here are, of course, other forms and other developments in Tennyson. It is a given that he wrote some extraordinarily interesting poems and some quite uninteresting ones, not that many would agree on which are which. It is not important to draw exact lines, though it is important to attempt an explanation of why poems like "The Spinster's Sweet-Arts" or "English Warsong" affect its as they do: with irritation or not at all. Most of these minor poems are striking for their simplicity, their grim single-mindedness and relentless narrowing of emotion and focus. They stand in marked contrast to the complexity, suggestiveness, and expansiveness of the other poems. One way to think of them is as a relaxation from the great tensions of irony and the difficult sort of comedy Tennyson wrote. It may seem odd to speak of "tensions" being produced in this way, but we have seen for some time that Tennyson was caught between the worlds of Pride and Prejudice and Hyperion, between the practical, novelistic world and the visionary, mythical world. The tension I am discussing, though not coincident with the other, ties over it and surely makes it understandable that simple poetic reductions might occasionally be inevitable. In any event, those poem which seem to me reductive fall into three [12/13] groups: the political and public poems, the domestic idyls, and the humorous and dialect poems. Some of these poems are excellent in their way, but they do not, I think, constitute the major part of Tennyson's achievement, nor do they contribute a great deal to his present reputation.
When Tennyson's first child died at birth, the poet wrote to John Forster, describing the event with his strange and characteristic mixture of the naïve and the sophisticated, the immediate and the detached:
The nurse dressed up the little body in pure white. He was a grand massive manchild, noble brow and hands, which he had clenched in his determination to be born. Had he lived, the doctor said he would have been lusty and healthy, but somehow he got strangled. I kissed his poor pale hands and came away and they buried him last night in Twickenham churchyard. [Charles Tennyson, p. 262]
Notice how Tennyson uses the typical locutions associated with nineteenth-century sentimentality — "the little body," "pure white," "poor pale hands — while suggesting the very opposite of sentimentality. The "core of toughness" always discernible in Tennyson's best poetry here controls and mutes the potential sentimentality by encasing it in accents of reserve and detachment. The bleak and naked quality of "but somehow he got strangled" or "they buried him last night in Twickenham churchyard," the staccato sentences, and the use of coordinations that simply string statements together, give the impression of artlessness, the refusal to rearrange, subordinate, and heighten — in fact, to interpret at all. The major impression is that of inexplicable awfulness temporarily mastered, of unbearable grief not overcome but suspended. The mixture of tones, in other words, provides a subtle and moving irony.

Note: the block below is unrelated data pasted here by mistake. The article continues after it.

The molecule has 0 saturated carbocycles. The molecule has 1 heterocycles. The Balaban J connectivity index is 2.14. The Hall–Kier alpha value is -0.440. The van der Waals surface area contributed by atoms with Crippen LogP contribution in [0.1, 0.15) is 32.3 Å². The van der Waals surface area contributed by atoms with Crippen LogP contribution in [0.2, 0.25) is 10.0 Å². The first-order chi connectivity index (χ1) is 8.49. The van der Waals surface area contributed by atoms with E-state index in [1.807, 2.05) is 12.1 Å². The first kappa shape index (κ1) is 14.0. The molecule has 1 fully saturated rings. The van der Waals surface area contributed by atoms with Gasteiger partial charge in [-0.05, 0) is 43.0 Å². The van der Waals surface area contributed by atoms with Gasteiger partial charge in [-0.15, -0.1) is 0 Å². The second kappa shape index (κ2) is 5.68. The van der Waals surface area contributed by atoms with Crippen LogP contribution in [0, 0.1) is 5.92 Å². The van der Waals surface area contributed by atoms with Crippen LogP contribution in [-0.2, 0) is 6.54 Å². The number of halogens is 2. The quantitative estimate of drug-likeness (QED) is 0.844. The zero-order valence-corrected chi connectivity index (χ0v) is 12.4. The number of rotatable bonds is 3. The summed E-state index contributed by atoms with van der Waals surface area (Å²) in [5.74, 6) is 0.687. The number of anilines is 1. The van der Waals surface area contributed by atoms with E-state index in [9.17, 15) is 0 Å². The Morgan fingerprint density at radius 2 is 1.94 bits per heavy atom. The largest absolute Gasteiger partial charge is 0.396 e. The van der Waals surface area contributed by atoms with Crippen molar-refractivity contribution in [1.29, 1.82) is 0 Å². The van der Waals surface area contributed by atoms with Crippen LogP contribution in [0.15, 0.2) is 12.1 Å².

One way to look at the domestic idyls, the humorous poems, and the political poems is in terms of a dislocation of this ironic conjunction. The "core of toughness" is exaggerated into the uncontrolled energy and exhibitionistic release of the political poems; the tenderness and sentimentality become the humorous [13/14] poems or the static and hazy idyls of the hearth. All represent a relaxation from the strain and difficulty of the ironic or comic modes one finds in the major poetry. One notices, for instance, that Tennyson seemed to find it necessary to write the domestic idyls only during periods when his major poems were ironic in form. The domestic idyls begin to appear in the 1830 volume, there are some dozen of them in the Poems of 1842, and he begins writing them again in about 1860, just one year after the publication of the first installment of Idylls of the King. During the comic period, between The Princess and Maud, these poems virtually disappear. There is one exception: "The Brook" appeared in the Maud volume of 1853. Them were one or two, added to later editions of the 1842 poem too, but except for "The Brook," none was written in the "comic period," ie. between The Princess and Maud. There was apparently no need then for this therapeutic exercise, but they increase in direct proportion to the seriousness and dominance of his ironic vision.
Setting aside these minor poems, then, we are left with the poems that constitute Tennyson's claim to our attention, along with some revealing and interesting preliminary work. From The Devil and the Lady to Idylls of the King, the poet worked with irony and comedy, testing, reordering, and trying new combinations in an attempt to find an adequate form. In one of those irresponsible but penetrating remarks with which W. H. Auden filled the famous introduction to his edition of Tennyson's poems, he calls Tennyson "the great English poet of the Nursery." There is not much truth in this, but there is some. Tennyson's poetry hardly seems to "deal with human emotions in their most primitive states," (Auden, p. xvi) but it does express our most fundamental plights and hopes with an intensity and honesty that only a half-asleep Auden would ever call "stupid."
Last modified 28 March 2001